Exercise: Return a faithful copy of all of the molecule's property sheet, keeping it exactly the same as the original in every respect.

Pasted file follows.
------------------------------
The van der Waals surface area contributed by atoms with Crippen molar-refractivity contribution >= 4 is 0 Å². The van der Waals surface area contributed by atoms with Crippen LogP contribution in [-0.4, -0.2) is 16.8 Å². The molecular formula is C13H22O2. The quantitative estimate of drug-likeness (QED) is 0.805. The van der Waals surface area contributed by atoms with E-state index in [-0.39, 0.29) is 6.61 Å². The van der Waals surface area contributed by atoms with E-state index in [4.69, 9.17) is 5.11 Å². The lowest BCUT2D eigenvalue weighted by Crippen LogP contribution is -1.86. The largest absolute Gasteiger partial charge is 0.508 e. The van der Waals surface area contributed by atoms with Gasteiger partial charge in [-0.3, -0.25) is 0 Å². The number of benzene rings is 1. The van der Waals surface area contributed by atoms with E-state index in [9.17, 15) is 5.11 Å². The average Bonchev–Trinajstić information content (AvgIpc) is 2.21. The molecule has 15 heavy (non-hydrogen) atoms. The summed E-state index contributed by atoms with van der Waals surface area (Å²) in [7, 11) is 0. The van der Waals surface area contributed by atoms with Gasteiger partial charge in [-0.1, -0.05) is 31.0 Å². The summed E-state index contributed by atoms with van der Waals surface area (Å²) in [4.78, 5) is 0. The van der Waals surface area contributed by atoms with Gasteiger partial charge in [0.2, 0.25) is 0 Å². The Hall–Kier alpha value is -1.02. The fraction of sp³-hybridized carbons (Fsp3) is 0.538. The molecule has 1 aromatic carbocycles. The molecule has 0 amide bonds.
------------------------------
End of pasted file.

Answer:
The van der Waals surface area contributed by atoms with Crippen molar-refractivity contribution >= 4 is 0 Å². The van der Waals surface area contributed by atoms with Crippen LogP contribution in [-0.4, -0.2) is 16.8 Å². The molecular formula is C13H22O2. The quantitative estimate of drug-likeness (QED) is 0.805. The van der Waals surface area contributed by atoms with E-state index in [-0.39, 0.29) is 6.61 Å². The van der Waals surface area contributed by atoms with E-state index in [4.69, 9.17) is 5.11 Å². The lowest BCUT2D eigenvalue weighted by Crippen LogP contribution is -1.86. The largest absolute Gasteiger partial charge is 0.508 e. The van der Waals surface area contributed by atoms with Gasteiger partial charge in [-0.3, -0.25) is 0 Å². The number of benzene rings is 1. The van der Waals surface area contributed by atoms with E-state index in [9.17, 15) is 5.11 Å². The average Bonchev–Trinajstić information content (AvgIpc) is 2.21. The molecule has 15 heavy (non-hydrogen) atoms. The summed E-state index contributed by atoms with van der Waals surface area (Å²) in [7, 11) is 0. The van der Waals surface area contributed by atoms with Gasteiger partial charge in [-0.1, -0.05) is 31.0 Å². The summed E-state index contributed by atoms with van der Waals surface area (Å²) in [4.78, 5) is 0. The van der Waals surface area contributed by atoms with Gasteiger partial charge in [0.2, 0.25) is 0 Å². The Hall–Kier alpha value is -1.02. The fraction of sp³-hybridized carbons (Fsp3) is 0.538. The molecule has 1 aromatic carbocycles. The molecule has 0 amide bonds.